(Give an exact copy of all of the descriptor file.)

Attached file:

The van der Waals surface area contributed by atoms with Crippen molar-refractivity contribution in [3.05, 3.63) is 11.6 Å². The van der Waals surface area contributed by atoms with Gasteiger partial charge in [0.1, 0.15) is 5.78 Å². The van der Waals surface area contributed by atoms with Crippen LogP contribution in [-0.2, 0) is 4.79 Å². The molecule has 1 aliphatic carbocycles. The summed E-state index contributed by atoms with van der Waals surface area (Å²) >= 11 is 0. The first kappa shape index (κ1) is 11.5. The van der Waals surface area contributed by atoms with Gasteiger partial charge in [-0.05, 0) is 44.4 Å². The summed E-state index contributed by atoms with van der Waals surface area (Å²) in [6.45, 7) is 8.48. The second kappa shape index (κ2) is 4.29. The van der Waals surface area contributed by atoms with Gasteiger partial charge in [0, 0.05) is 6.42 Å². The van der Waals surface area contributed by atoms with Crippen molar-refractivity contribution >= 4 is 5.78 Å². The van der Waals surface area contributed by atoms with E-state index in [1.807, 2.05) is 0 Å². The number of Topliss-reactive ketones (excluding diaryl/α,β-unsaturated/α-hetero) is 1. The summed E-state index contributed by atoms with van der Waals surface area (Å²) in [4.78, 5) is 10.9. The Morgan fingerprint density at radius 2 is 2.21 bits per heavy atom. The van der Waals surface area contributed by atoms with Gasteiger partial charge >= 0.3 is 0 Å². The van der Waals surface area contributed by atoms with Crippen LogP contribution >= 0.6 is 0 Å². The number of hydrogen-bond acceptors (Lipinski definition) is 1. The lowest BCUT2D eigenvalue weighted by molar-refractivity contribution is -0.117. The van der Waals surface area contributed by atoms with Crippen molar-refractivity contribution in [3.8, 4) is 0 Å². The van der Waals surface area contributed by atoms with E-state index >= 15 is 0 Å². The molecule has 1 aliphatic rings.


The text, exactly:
The van der Waals surface area contributed by atoms with Crippen molar-refractivity contribution in [3.05, 3.63) is 11.6 Å². The van der Waals surface area contributed by atoms with Gasteiger partial charge in [0.1, 0.15) is 5.78 Å². The van der Waals surface area contributed by atoms with Crippen LogP contribution in [-0.2, 0) is 4.79 Å². The molecule has 1 aliphatic carbocycles. The summed E-state index contributed by atoms with van der Waals surface area (Å²) >= 11 is 0. The first kappa shape index (κ1) is 11.5. The van der Waals surface area contributed by atoms with Gasteiger partial charge in [-0.05, 0) is 44.4 Å². The summed E-state index contributed by atoms with van der Waals surface area (Å²) in [6.45, 7) is 8.48. The second kappa shape index (κ2) is 4.29. The van der Waals surface area contributed by atoms with Gasteiger partial charge in [0, 0.05) is 6.42 Å². The van der Waals surface area contributed by atoms with Crippen molar-refractivity contribution >= 4 is 5.78 Å². The van der Waals surface area contributed by atoms with E-state index in [1.807, 2.05) is 0 Å². The number of Topliss-reactive ketones (excluding diaryl/α,β-unsaturated/α-hetero) is 1. The summed E-state index contributed by atoms with van der Waals surface area (Å²) in [4.78, 5) is 10.9. The Morgan fingerprint density at radius 2 is 2.21 bits per heavy atom. The van der Waals surface area contributed by atoms with Gasteiger partial charge >= 0.3 is 0 Å². The van der Waals surface area contributed by atoms with Crippen LogP contribution >= 0.6 is 0 Å². The number of hydrogen-bond acceptors (Lipinski definition) is 1. The lowest BCUT2D eigenvalue weighted by molar-refractivity contribution is -0.117. The van der Waals surface area contributed by atoms with Crippen molar-refractivity contribution in [3.8, 4) is 0 Å². The van der Waals surface area contributed by atoms with E-state index >= 15 is 0 Å². The molecule has 1 aliphatic rings.